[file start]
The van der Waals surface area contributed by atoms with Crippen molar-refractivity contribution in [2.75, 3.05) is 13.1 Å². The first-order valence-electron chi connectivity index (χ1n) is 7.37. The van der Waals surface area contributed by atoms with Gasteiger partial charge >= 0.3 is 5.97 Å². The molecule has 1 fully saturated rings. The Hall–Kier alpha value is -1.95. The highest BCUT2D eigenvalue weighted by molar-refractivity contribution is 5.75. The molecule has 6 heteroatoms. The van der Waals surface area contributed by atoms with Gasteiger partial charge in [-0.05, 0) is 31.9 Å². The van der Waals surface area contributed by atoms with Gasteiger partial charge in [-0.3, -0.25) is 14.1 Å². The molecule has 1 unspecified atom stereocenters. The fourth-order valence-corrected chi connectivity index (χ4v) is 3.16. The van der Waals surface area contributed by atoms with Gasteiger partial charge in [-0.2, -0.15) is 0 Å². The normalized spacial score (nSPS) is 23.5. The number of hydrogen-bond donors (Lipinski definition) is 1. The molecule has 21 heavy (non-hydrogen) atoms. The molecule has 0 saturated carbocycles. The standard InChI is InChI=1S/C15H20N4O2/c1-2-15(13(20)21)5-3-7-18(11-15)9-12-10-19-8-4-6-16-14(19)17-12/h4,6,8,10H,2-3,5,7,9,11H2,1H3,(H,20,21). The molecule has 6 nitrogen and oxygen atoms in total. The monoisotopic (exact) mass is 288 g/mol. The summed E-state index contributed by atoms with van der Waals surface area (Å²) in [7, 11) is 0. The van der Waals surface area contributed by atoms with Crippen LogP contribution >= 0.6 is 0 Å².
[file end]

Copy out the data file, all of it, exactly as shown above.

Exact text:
The van der Waals surface area contributed by atoms with Crippen molar-refractivity contribution in [2.75, 3.05) is 13.1 Å². The first-order valence-electron chi connectivity index (χ1n) is 7.37. The van der Waals surface area contributed by atoms with Gasteiger partial charge >= 0.3 is 5.97 Å². The molecule has 1 fully saturated rings. The Hall–Kier alpha value is -1.95. The highest BCUT2D eigenvalue weighted by molar-refractivity contribution is 5.75. The molecule has 6 heteroatoms. The van der Waals surface area contributed by atoms with Gasteiger partial charge in [-0.05, 0) is 31.9 Å². The van der Waals surface area contributed by atoms with Gasteiger partial charge in [-0.3, -0.25) is 14.1 Å². The molecule has 1 unspecified atom stereocenters. The fourth-order valence-corrected chi connectivity index (χ4v) is 3.16. The van der Waals surface area contributed by atoms with Gasteiger partial charge in [-0.2, -0.15) is 0 Å². The normalized spacial score (nSPS) is 23.5. The number of hydrogen-bond donors (Lipinski definition) is 1. The molecule has 21 heavy (non-hydrogen) atoms. The molecule has 0 saturated carbocycles. The standard InChI is InChI=1S/C15H20N4O2/c1-2-15(13(20)21)5-3-7-18(11-15)9-12-10-19-8-4-6-16-14(19)17-12/h4,6,8,10H,2-3,5,7,9,11H2,1H3,(H,20,21). The molecule has 6 nitrogen and oxygen atoms in total. The monoisotopic (exact) mass is 288 g/mol. The summed E-state index contributed by atoms with van der Waals surface area (Å²) in [7, 11) is 0. The van der Waals surface area contributed by atoms with Crippen LogP contribution >= 0.6 is 0 Å².